Here at Portland Jobs with Justice we wholeheartedly support police accountability, and we have a history of doing so. We were part of the network that successfully fought to get Portland out of the Joint Terrorism Task Force, and we are actively engaged with our allies pushing the city to use contract negotiations with the Portland Police Association to win increased and much needed accountability and transparency around the use of force and bias-based (i.e. racist and discriminatory) policing. We have endorsed the demands issued by the Portland African American Leadership Forum and Unite Oregon to cut at least $50 million from the Portland Police Bureau budget and reinvest the money back into the black community.
In the weeks that have passed since the horrific murder of George Floyd by Minneapolis police officers, and in the wake of the brutally violent crackdown on protesters by police departments across the country, the landscape around police reform work has shifted significantly. Seen as radical and fringe just a couple months ago, demands to defund and abolish the police have very quickly entered mainstream conversations.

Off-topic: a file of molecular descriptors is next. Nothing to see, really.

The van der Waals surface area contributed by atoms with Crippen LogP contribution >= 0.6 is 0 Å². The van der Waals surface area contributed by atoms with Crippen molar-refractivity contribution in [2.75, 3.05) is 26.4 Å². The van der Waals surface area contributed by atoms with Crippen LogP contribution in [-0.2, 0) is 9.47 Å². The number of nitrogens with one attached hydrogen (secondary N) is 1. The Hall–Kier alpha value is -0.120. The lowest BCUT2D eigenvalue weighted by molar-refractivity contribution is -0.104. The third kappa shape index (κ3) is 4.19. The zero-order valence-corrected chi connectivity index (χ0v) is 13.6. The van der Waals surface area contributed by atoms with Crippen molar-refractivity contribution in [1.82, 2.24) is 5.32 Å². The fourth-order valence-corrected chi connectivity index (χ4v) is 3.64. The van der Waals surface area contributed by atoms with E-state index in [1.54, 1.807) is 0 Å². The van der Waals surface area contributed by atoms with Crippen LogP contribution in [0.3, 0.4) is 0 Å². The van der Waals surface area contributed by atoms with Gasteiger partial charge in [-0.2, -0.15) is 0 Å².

Our organization has not taken a position on police abolition. However, in light of these sudden and significant shifts in what is possible with regards to police reform and the increased attention on the demand to defund and abolish police, we feel it is important to explore what it means and what it might look like to abolish the police and create a community-centered and non-violent alternative to public safety.
A Shift in How Communities View Policing
The demands to defund and abolish police aren’t just topics of discussion, they’ve become practical points of action. Last week in response to protests and cries for defunding, the Los Angeles city council cut $100-150 million from L.A.’s police budget.
School districts in cities like Minneapolis, Portland, Denver, Oakland, and Seattle have severed ties with police.
The Minneapolis City Council has taken a number of steps on the path toward completely dismantling it’s police department to create a community-centered, non-violent alternative to public safety.